Founding Father Influences

Founding Father Influences

Founding Influences - John Locke

John Locke

The Founding Fathers of the American Constitution made it clear what authors and texts had influenced their own thinking on the idea of liberty. We have examined the speeches, letters, journalism, and theoretical works of the founding generation in order to draw up a composite “library catalog” of that generation.

Another source of information about what books influenced the thinking of the American founding fathers are the lists of recommended books they themselves drew up. Both John Adams and Thomas Jefferson drew up a list of key texts in letters they wrote and, in the case of Jefferson, he actually donated his personal library (twice) to Congress to create the beginnings of what is now the Library of Congress and also drew up a catalog for the University of Virginia library.

Founding Fathers Influences – Resources

The links below represent our ever growing collection of books and source documents designed to tell the tale of the influences on the Founding Fathers without the filter of either the public education system or the media.

Founding Influences

Commentaries-On-The-Laws-Of-England-Volume-One-Book-CoverCommentaries on the Laws of England by William Blackstone – Perhaps the most important legal treatise ever written in the English language, Blackstone’s Commentaries was the first effort to consolidate English common law into a unified and rational system.

Essay Concerning Human Understanding by John LockeAn Essay Concerning Human Understanding concerns the foundation of human knowledge and understanding. Locke describes the mind at birth as a blank slate filled later through experience.

Essay on Crimes and Punishment by Cesare Becarria – Beccaria’s influential Essay On Crimes and Punishments is considered a foundation work in the modern field of criminology.

History of the Roman Republic by Theodore Mommsen – Thoroughly referenced with a wealth of primary sources from great Roman writers such as Cicero and Plutarch, The History of the Roman Republic is essential reading for those interested in the history of the Ancient world and its legacy.

Letter Concerning Toleration by John Locke – John Locke’s “Letter” is one of the most under appreciated texts in the liberal tradition of political philosophy. When read in conjunction with his Second Treatise, it clarifies the relationship Locke envisions between individuals and the state.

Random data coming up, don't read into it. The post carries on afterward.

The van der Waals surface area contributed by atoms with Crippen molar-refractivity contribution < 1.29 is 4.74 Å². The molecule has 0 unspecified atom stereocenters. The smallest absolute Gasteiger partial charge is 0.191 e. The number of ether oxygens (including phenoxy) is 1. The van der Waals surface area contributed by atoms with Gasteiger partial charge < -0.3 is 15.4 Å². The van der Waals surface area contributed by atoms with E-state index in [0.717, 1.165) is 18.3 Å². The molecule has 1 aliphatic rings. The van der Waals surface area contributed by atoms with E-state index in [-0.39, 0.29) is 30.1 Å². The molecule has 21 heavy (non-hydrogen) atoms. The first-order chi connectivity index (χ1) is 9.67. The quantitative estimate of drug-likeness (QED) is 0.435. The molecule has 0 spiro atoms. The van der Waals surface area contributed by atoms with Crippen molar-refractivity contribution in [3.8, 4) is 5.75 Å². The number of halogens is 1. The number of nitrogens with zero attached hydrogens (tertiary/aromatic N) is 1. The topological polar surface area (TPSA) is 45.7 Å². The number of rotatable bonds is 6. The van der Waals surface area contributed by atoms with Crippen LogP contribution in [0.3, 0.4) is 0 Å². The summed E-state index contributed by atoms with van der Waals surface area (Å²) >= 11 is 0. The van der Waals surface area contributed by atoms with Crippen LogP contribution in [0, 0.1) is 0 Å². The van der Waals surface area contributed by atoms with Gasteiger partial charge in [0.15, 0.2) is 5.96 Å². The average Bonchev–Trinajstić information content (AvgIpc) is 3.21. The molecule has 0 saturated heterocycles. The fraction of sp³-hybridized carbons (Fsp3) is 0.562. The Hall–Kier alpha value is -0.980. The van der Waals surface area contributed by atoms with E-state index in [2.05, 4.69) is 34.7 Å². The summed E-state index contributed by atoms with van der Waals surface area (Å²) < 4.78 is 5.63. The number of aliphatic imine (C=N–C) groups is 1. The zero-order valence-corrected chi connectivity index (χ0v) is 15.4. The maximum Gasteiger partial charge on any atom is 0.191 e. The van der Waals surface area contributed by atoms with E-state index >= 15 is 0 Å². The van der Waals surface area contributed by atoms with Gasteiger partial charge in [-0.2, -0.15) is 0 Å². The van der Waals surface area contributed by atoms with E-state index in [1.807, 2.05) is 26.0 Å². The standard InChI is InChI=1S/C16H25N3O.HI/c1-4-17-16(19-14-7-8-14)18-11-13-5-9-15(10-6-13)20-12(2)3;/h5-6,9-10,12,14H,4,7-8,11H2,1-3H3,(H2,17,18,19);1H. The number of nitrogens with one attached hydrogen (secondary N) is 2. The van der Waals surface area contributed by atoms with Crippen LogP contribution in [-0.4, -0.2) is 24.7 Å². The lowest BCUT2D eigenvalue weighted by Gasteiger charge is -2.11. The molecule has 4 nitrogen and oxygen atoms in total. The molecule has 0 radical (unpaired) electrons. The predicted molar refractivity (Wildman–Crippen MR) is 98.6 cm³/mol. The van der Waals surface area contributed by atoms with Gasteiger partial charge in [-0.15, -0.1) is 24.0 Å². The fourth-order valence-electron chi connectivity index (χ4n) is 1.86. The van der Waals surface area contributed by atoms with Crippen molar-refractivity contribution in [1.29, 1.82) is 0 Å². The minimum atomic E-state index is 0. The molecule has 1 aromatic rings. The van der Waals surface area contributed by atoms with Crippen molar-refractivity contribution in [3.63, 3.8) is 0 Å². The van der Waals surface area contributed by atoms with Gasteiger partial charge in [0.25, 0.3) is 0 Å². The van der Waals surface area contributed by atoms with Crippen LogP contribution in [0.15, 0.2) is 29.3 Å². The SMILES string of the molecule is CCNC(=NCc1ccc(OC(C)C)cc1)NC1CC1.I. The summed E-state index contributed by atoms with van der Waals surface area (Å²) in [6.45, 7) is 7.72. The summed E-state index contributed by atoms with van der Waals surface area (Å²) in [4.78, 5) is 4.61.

Magna Carta – The Magna Carta eventually served as the foundation for the English system of common law. Later generations of Englishmen would celebrate the Magna Carta as a symbol of freedom from oppression, as would the Founding Fathers who in 1776 looked to the charter as a historical precedent for asserting their liberty from the English crown.

Reasonableness of Christianity by John Locke – In The Reasonableness of Christianity Locke considered what it was to which all Christians must assent in faith; he argued that the answer could be found by anyone for themselves in the divine revelation of Scripture alone. He maintained that the requirements of Scripture were few and simple, and therefore offered a basis for tolerant agreement among all Christians, and the promise of peace, stability, and security through toleration.

Some Thoughts Concerning Education by John LockeLocke does not present a systematic theory of education, and the work reads more like an instruction manual than a philosophical text. Locke’s is convinced that moral education is more important than other kinds of education. The goal of education, in his view, is not to create a scholar, but to create a virtuous man.

Spirit of the Laws by Baron de Montesquieu – The ideas laid forth by Montesquieu in this work, especially that of balancing power among branches of government, had a prominent influence on the American Constitution.

Story of Liberty by Charles Carleton Coffin – The Story of Liberty covers a period of five hundred years, and is an outline of the march of the human race from Slavery to Freedom.

The Prince by Niccolo Machiavelli – Machiavelli composed The Prince as a practical guide for ruling. The Prince is not particularly theoretical or abstract; its prose is simple and its logic straightforward.

Treatise Of Human Nature by David Hume – Hume began writing the treatise at the age of sixteen, finishing the work ten years later. Many scholars today consider it to be Hume’s most important work.

Two Treatises of Government by John Locke – This text laid the foundation for modern forms of democracy and for the Constitution of the United States.

Utopia by Thomas More – Utopia by Thomas More offers a criticism of European society at the time, offers a model against which that society can be measured and perhaps repaired but the book ultimately concludes that the only way to perfection is through Christianity and the coming of Christ.

Wealth of Nations by Adam Smith – Adam Smith’s masterpiece, first published in 1776, is the foundation of modern economic thought and remains the single most important account of the rise of, and the principles behind, modern capitalism.